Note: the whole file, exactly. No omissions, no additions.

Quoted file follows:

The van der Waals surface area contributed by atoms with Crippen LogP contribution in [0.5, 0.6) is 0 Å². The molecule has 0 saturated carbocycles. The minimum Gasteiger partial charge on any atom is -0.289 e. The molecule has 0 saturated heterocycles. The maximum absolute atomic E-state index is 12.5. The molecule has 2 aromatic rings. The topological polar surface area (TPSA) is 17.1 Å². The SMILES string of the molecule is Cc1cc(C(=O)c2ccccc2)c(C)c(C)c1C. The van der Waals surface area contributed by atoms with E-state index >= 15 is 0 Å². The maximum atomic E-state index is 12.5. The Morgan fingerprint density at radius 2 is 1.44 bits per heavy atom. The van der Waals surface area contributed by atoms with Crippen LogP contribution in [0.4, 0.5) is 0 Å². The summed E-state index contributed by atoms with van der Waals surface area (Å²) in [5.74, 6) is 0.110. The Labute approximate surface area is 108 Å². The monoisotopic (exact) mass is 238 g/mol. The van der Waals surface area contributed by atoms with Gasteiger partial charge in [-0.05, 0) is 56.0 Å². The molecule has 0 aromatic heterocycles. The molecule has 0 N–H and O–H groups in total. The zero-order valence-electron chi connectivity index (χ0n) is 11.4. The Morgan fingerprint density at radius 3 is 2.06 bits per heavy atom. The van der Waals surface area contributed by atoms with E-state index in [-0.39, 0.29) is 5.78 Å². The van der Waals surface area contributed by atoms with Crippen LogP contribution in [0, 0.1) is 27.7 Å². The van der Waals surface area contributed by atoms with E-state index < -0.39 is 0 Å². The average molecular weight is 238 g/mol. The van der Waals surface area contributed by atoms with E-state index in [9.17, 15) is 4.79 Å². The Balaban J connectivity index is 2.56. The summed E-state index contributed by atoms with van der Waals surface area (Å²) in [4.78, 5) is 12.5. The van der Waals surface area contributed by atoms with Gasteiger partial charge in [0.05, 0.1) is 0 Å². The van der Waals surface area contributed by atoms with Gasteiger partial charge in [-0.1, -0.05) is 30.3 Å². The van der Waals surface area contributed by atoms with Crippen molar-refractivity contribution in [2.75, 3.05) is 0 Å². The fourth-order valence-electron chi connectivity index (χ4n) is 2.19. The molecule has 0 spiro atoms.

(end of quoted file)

The van der Waals surface area contributed by atoms with Crippen LogP contribution in [0.5, 0.6) is 0 Å². The molecule has 0 saturated carbocycles. The minimum Gasteiger partial charge on any atom is -0.289 e. The molecule has 0 saturated heterocycles. The maximum absolute atomic E-state index is 12.5. The molecule has 2 aromatic rings. The topological polar surface area (TPSA) is 17.1 Å². The SMILES string of the molecule is Cc1cc(C(=O)c2ccccc2)c(C)c(C)c1C. The van der Waals surface area contributed by atoms with E-state index >= 15 is 0 Å². The maximum atomic E-state index is 12.5. The Morgan fingerprint density at radius 2 is 1.44 bits per heavy atom. The van der Waals surface area contributed by atoms with Crippen LogP contribution in [0.4, 0.5) is 0 Å². The summed E-state index contributed by atoms with van der Waals surface area (Å²) in [5.74, 6) is 0.110. The Labute approximate surface area is 108 Å². The monoisotopic (exact) mass is 238 g/mol. The van der Waals surface area contributed by atoms with Gasteiger partial charge in [-0.05, 0) is 56.0 Å². The molecule has 0 aromatic heterocycles. The molecule has 0 N–H and O–H groups in total. The zero-order valence-electron chi connectivity index (χ0n) is 11.4. The Morgan fingerprint density at radius 3 is 2.06 bits per heavy atom. The van der Waals surface area contributed by atoms with E-state index in [-0.39, 0.29) is 5.78 Å². The van der Waals surface area contributed by atoms with Crippen LogP contribution in [0, 0.1) is 27.7 Å². The van der Waals surface area contributed by atoms with E-state index < -0.39 is 0 Å². The average molecular weight is 238 g/mol. The van der Waals surface area contributed by atoms with E-state index in [9.17, 15) is 4.79 Å². The Balaban J connectivity index is 2.56. The summed E-state index contributed by atoms with van der Waals surface area (Å²) in [4.78, 5) is 12.5. The van der Waals surface area contributed by atoms with Gasteiger partial charge in [0.05, 0.1) is 0 Å². The van der Waals surface area contributed by atoms with Gasteiger partial charge in [-0.1, -0.05) is 30.3 Å². The van der Waals surface area contributed by atoms with Crippen molar-refractivity contribution in [2.75, 3.05) is 0 Å². The fourth-order valence-electron chi connectivity index (χ4n) is 2.19. The molecule has 0 spiro atoms.